The history of Park Guell
Barcelona is a great cultural city with numerous buildings and monuments, among which Park Guell stands out, one of the most recognized symbols of Barcelona and of its artist, Gaudí.
It is one of the many works that we can find in Barcelona that belong to the Catalan modernism artistic movement. This one had an ambition that was not only limited to artistic renewal, but what he sought was the expression of a desire for modernization and a cultural resurgence of Catalonia.
The Park Güell is a great representation of the Catalan modernism movement located in the district of Gracia.
Park Guell history: the initial project
Initially, Park Guell was to be a project of exclusive and luxurious residential areas with great views of the entire city of Barcelona. In this way, in 1900, count Eusebi Guell, commissioned Gaudí to create an urbanization for well-to-do families on a large estate to recreate British residential parks. Even so, the high price and location outside the city center meant that only two plots were sold.
After only selling two houses out of the 60 planned, the park became a large private garden that Güell gave away for public events. This made it begin to become an increasingly famous place, even appearing in tourist guides as one of the attractions of the city.
Eusebi Güell, died in 1918 and his heirs offered the park to the City Council and it was not until 1926 when it was finally opened as a municipal park. In this way, Park Guell became a large public park much appreciated by the people of Barcelona, being recognized in 1969 as an artistic monument and in 1984 it was declared a Cultural Heritage of Humanity by UNESCO.
Gaudi Park Guell Mosaic
As we have commented previously, Parc Güell is a symbol of Catalan modernism and stands out for its great design, among which the mosaics included in Gaudi stand out. Specifically, they are located in the seats of the famous terrace with all the views of Barcelona. These seats are made of ceramic with very vibrant colors and large shapes typical of Catalan modernism.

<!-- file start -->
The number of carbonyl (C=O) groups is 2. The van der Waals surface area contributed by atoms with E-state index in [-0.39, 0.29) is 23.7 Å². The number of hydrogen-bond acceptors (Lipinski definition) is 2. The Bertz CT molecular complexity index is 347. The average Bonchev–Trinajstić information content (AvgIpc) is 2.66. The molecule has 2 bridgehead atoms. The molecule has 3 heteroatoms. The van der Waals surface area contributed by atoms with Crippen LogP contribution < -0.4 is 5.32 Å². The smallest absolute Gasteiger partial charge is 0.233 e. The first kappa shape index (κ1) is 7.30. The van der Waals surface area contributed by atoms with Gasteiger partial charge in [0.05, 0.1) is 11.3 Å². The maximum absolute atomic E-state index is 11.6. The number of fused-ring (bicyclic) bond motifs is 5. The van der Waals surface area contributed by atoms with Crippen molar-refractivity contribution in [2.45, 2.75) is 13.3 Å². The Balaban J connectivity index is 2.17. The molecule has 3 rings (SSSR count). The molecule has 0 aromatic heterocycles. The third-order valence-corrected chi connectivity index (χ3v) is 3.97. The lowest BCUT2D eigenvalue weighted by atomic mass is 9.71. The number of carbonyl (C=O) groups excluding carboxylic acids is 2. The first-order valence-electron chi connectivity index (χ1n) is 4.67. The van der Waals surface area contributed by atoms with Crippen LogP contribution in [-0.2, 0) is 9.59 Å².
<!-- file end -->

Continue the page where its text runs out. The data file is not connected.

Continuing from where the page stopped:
The Gaudi Dragon
Guadi was very interested and deeply inspired by the Catalan tradition. Through his works, he expressed his passions and among them, was the Catalan culture, specifically, he was fascinated by the legend of Sant Jordi and the dragon which tells that a dragon frightened the population of the kingdom and to calm it, they would hold a raffle to go feeding the beast.
One day, it was the turn of the princess who was saved by a great knight, Sant Jordi, who ended the life of the dragon. From his blood, a rosebush of red flowers sprouted. From this legend, Gaudi’s fascination for the figure of the dragon arises and that is why this animal is found in many of his works.
In Park Guell, we can find numerous stone and ceramic structures and large buildings. Among them, we find Gaudi’s Dragon Fountain located at the entrance of the park, this one is adorned with ceramic of different colors creating a hypnotic effect.
The Hypostyle Room has an irregular shape supported by multiple pillars and is also known as the Room of the Hundred Columns since it is a large porch formed by 86 columns that support the square.
Gaudí, together with Francesc Berenguer, architect and Gaudí’s assistant, built the room to be the central point of all the Park Guell since all the paths that cross the garden end in this square and therefore in the Hypostyle Room.
The interior of the room is shaded and the vault is supported by multiple pillars. As for the columns, they are inspired by the Doric order and are crowned by an architrave in which the undulating bench is located. It is also important to note that inside the hall, there are some sections without columns to create spaces simulating different naves, specifically 3 as in church structures.